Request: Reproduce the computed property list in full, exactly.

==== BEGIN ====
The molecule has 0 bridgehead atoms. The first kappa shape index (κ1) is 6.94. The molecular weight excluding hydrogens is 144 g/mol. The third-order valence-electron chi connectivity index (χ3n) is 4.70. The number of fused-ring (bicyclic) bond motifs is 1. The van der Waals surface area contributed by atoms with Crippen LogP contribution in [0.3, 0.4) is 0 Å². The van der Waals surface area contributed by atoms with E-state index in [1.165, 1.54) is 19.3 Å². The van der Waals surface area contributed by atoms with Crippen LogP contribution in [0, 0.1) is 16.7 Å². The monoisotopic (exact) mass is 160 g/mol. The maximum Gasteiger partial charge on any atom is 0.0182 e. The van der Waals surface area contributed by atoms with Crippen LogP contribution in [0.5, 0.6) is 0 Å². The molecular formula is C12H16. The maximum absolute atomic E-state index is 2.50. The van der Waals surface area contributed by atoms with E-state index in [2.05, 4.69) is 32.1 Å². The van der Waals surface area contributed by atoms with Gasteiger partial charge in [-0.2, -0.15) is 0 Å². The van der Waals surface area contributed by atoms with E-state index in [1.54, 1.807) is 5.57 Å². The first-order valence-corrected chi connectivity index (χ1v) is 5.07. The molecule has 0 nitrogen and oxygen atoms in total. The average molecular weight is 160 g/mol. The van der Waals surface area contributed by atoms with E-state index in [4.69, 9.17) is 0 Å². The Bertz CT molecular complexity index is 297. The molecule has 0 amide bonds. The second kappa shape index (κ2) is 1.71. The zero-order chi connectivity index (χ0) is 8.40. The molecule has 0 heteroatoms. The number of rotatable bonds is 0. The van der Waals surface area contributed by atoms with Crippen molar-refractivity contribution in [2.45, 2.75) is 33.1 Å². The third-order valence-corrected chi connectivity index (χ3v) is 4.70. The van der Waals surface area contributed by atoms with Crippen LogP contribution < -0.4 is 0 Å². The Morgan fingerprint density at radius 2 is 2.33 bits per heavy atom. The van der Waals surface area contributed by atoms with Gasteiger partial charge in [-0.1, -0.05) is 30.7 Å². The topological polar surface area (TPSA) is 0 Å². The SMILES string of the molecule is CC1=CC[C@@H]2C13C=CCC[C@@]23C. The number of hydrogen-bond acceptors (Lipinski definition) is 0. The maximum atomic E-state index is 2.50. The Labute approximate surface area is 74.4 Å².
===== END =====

The molecule has 0 bridgehead atoms. The first kappa shape index (κ1) is 6.94. The molecular weight excluding hydrogens is 144 g/mol. The third-order valence-electron chi connectivity index (χ3n) is 4.70. The number of fused-ring (bicyclic) bond motifs is 1. The van der Waals surface area contributed by atoms with Crippen LogP contribution in [0.3, 0.4) is 0 Å². The van der Waals surface area contributed by atoms with E-state index in [1.165, 1.54) is 19.3 Å². The van der Waals surface area contributed by atoms with Crippen LogP contribution in [0, 0.1) is 16.7 Å². The monoisotopic (exact) mass is 160 g/mol. The maximum Gasteiger partial charge on any atom is 0.0182 e. The van der Waals surface area contributed by atoms with Crippen LogP contribution in [0.5, 0.6) is 0 Å². The molecular formula is C12H16. The maximum absolute atomic E-state index is 2.50. The van der Waals surface area contributed by atoms with E-state index in [2.05, 4.69) is 32.1 Å². The van der Waals surface area contributed by atoms with Gasteiger partial charge in [-0.2, -0.15) is 0 Å². The van der Waals surface area contributed by atoms with E-state index in [1.54, 1.807) is 5.57 Å². The first-order valence-corrected chi connectivity index (χ1v) is 5.07. The molecule has 0 nitrogen and oxygen atoms in total. The average molecular weight is 160 g/mol. The van der Waals surface area contributed by atoms with E-state index in [4.69, 9.17) is 0 Å². The Bertz CT molecular complexity index is 297. The molecule has 0 amide bonds. The second kappa shape index (κ2) is 1.71. The zero-order chi connectivity index (χ0) is 8.40. The molecule has 0 heteroatoms. The number of rotatable bonds is 0. The van der Waals surface area contributed by atoms with Crippen molar-refractivity contribution in [2.45, 2.75) is 33.1 Å². The third-order valence-corrected chi connectivity index (χ3v) is 4.70. The van der Waals surface area contributed by atoms with Crippen LogP contribution < -0.4 is 0 Å². The Morgan fingerprint density at radius 2 is 2.33 bits per heavy atom. The van der Waals surface area contributed by atoms with Gasteiger partial charge in [-0.1, -0.05) is 30.7 Å². The topological polar surface area (TPSA) is 0 Å². The SMILES string of the molecule is CC1=CC[C@@H]2C13C=CCC[C@@]23C. The number of hydrogen-bond acceptors (Lipinski definition) is 0. The maximum atomic E-state index is 2.50. The Labute approximate surface area is 74.4 Å².